2

I know that Plato's Republic isn't supposed to be taken as a concrete, feasible guide on how to create such a society, and that it's more of a discussion of what an ideal society might be and why that is. He glosses over quite a lot of the details of how something could be implemented in practice.

But something bothers me about it. Right at the beginning, when the new republic is established, Plato says that it's necessary to banish everyone over the age of ten (because their minds will have the old society's corruption ingrained into them), and start afresh with those children, whose minds are still receptive to the changes he wants to make.

Here's the problem: How does he intend to support a society consisting only of children? Who will rule that society - him? That's inherently flawed as he himself will be as corrupted by the old society as the people he banished. What about infrastructure? There will need to be farmers, doctors, etc. Children can't do these things as effectively as experienced adults, so there will inevitably need to be assistance from the types of people who were banished, thus corrupting the new society.

How can his republic even get off the ground?

3
  • 1
    "He [Plato] glosses over quite a lot of the details of how something could be implemented in practice." Maybe you are glossing over the fact that human society has changed quite a lot since Plato's time... Jun 11 '20 at 9:36
  • 1
    Having said that, Khmer Rouge's project to kill all adults and restar from skratch with early teens to build the "true communism" can be seen as a real-life "experiment" of utopian society according to Plato's views. Jun 11 '20 at 9:39
  • @MauroALLEGRANZA to clarify, I didn't mean "How could Plato's Republic work today," rather how could it have worked even back then?
    – Touchdown
    Jun 11 '20 at 11:57
4

Welcome, Touchdown.

I think the passage to which you refer is not exactly 'Right at the beginning' but occurs at the end of Rep. VII.541a:

Let them send everyone in the city over the age of ten into the countryside. Then they can isolate these people's children from the values they hold at the moment - their parents' values - and bring the children up according to their own customs and laws, which are of the kind we described earlier. Don't you agree that this will be the quickest and simplest way for the city and regime we were talking about to come into being, making itself happy and bringing a large number of benefits to the nation in which it originates?' (Plato, The Republic, tr. T. Griffith, Cambridge: Cambridge University Press, 2-15: 251.)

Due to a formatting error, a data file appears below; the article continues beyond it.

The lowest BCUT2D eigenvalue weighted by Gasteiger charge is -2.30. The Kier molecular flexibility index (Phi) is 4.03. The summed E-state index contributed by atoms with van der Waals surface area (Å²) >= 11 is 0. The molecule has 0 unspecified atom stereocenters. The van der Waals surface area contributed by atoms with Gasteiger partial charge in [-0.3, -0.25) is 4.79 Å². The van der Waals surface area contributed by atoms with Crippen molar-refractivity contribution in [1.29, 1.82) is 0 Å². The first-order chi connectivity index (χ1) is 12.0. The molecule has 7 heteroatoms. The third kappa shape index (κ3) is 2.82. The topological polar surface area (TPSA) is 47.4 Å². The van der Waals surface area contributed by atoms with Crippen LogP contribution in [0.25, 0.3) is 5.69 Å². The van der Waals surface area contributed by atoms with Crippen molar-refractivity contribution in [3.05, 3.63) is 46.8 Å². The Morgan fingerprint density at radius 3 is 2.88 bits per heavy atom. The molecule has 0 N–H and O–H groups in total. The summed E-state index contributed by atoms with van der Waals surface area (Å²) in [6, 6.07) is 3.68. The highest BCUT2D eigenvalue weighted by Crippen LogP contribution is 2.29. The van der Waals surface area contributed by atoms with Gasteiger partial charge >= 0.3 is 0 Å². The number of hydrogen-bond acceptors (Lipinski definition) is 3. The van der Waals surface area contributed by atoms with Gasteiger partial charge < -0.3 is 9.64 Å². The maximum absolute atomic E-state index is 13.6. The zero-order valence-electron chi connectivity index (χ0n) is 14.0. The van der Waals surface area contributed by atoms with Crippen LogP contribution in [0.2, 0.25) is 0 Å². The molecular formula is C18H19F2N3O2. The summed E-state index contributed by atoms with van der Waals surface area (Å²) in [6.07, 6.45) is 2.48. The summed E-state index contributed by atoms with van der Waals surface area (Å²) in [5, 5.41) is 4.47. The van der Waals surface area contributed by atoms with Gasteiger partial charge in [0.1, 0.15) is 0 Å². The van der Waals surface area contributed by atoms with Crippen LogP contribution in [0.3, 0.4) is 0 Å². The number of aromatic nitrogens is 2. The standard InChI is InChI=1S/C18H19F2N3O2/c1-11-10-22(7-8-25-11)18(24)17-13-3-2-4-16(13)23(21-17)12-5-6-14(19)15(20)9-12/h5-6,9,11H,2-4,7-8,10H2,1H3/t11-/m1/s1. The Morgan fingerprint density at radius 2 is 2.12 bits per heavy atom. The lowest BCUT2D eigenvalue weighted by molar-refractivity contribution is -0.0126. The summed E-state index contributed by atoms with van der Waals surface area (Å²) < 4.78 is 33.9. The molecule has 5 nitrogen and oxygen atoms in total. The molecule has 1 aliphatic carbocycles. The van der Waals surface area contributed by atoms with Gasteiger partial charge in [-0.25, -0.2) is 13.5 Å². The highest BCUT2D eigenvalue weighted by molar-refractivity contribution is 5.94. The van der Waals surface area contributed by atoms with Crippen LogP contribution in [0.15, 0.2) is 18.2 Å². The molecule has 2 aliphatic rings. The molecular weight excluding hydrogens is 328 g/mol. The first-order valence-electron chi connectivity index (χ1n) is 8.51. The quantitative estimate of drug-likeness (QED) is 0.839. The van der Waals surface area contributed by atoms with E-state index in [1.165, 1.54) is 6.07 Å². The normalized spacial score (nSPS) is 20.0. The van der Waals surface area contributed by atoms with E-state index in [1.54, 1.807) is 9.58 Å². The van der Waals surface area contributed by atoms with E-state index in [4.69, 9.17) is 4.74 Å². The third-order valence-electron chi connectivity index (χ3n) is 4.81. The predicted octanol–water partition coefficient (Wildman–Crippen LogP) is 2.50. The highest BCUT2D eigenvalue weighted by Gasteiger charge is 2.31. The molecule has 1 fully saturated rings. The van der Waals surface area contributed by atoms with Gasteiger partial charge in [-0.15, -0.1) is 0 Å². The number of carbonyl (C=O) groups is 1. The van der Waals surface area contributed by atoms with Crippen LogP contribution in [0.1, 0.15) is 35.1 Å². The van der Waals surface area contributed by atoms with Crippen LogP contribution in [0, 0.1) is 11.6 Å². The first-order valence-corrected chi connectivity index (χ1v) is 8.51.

...not from no city to ideal city

We need to consider what city (polis) Plato has in mind here. He is thinking not of the ideal city that that he has constructed in imagination (no existing city) but of an actual city that might be converted to rule by philosophers. The children of this city are to be educated 'when true philosophers [oi hos aletethos philosophoi] - it might be a number of them - become rulers in our city' (Rep. VII.540d; Griffith: 251).

... but to ideal city from actual city

'Our city' - the existing city which has, against the odds, come to be ruled by philosophers. Such a city is a bare possibility and is the only feasible way in which 'our ideas about the [ideal] city and its regime' are capable of being more than 'wishful thinking' (Rep.VII.540d; Griffith: 250). Plato does not hold that the existing city is too corrupt to yield genuine philosophers. They exist in contemporary society - 489b-495b, 535c-536c, 539c - but are contemned and rendered useless.

Farmers, doctors, &c. can as necessary provide support for the children in the countryside. Under the surveillance of the philosophers their services will not instil or re-introduce parents' false and corrupt values.

Reading

James Adam, The Republic of Plato, 2nd ed., ed. D.A. Rees, Cambridge: Cambridge University Press, 1965, II: 155, note 30. Answering:

B. Jowett & L. Campbell, Plato's Republic. The Greek Text, edited with notes and essays by the late B. Jowett, M.A., and Lewis Campbell, M.A., LL.D. Oxford: Oxford University Press, 1894.

Plato, The Republic, tr. T. Griffith, Cambridge: Cambridge University Press.

Your Answer

By clicking “Post Your Answer”, you agree to our terms of service, privacy policy and cookie policy

Not the answer you're looking for? Browse other questions tagged or ask your own question.